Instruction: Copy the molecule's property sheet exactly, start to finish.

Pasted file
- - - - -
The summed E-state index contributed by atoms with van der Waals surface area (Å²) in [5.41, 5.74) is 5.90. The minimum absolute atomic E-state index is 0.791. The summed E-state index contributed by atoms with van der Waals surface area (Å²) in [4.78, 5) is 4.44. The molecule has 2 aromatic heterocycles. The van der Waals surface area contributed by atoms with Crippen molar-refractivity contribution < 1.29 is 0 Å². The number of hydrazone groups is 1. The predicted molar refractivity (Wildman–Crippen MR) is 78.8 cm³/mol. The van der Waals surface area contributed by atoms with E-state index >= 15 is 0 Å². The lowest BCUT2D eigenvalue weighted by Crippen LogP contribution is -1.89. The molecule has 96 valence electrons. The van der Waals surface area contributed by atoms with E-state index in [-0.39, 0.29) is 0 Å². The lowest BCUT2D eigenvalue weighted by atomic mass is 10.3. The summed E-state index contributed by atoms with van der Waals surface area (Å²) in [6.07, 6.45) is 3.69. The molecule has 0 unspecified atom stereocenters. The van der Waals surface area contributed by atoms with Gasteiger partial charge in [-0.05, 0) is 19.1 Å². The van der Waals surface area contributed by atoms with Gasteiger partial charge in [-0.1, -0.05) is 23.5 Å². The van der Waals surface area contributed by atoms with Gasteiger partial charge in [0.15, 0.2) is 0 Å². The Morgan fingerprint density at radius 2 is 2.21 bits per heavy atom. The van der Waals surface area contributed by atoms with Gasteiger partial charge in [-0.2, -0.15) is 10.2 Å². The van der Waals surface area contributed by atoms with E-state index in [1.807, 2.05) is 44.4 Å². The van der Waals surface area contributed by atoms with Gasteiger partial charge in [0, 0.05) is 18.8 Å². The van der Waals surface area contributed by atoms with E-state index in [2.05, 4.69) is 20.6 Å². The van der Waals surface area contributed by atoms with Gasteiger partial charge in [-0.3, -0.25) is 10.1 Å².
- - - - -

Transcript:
The summed E-state index contributed by atoms with van der Waals surface area (Å²) in [5.41, 5.74) is 5.90. The minimum absolute atomic E-state index is 0.791. The summed E-state index contributed by atoms with van der Waals surface area (Å²) in [4.78, 5) is 4.44. The molecule has 2 aromatic heterocycles. The van der Waals surface area contributed by atoms with Crippen molar-refractivity contribution < 1.29 is 0 Å². The number of hydrazone groups is 1. The predicted molar refractivity (Wildman–Crippen MR) is 78.8 cm³/mol. The van der Waals surface area contributed by atoms with E-state index >= 15 is 0 Å². The lowest BCUT2D eigenvalue weighted by Crippen LogP contribution is -1.89. The molecule has 96 valence electrons. The van der Waals surface area contributed by atoms with E-state index in [-0.39, 0.29) is 0 Å². The lowest BCUT2D eigenvalue weighted by atomic mass is 10.3. The summed E-state index contributed by atoms with van der Waals surface area (Å²) in [6.07, 6.45) is 3.69. The molecule has 0 unspecified atom stereocenters. The van der Waals surface area contributed by atoms with Gasteiger partial charge in [-0.05, 0) is 19.1 Å². The van der Waals surface area contributed by atoms with Gasteiger partial charge in [-0.1, -0.05) is 23.5 Å². The van der Waals surface area contributed by atoms with Gasteiger partial charge in [0.15, 0.2) is 0 Å². The Morgan fingerprint density at radius 2 is 2.21 bits per heavy atom. The van der Waals surface area contributed by atoms with Gasteiger partial charge in [-0.2, -0.15) is 10.2 Å². The van der Waals surface area contributed by atoms with E-state index in [1.807, 2.05) is 44.4 Å². The van der Waals surface area contributed by atoms with Gasteiger partial charge in [0, 0.05) is 18.8 Å². The van der Waals surface area contributed by atoms with E-state index in [2.05, 4.69) is 20.6 Å². The van der Waals surface area contributed by atoms with Gasteiger partial charge in [-0.3, -0.25) is 10.1 Å².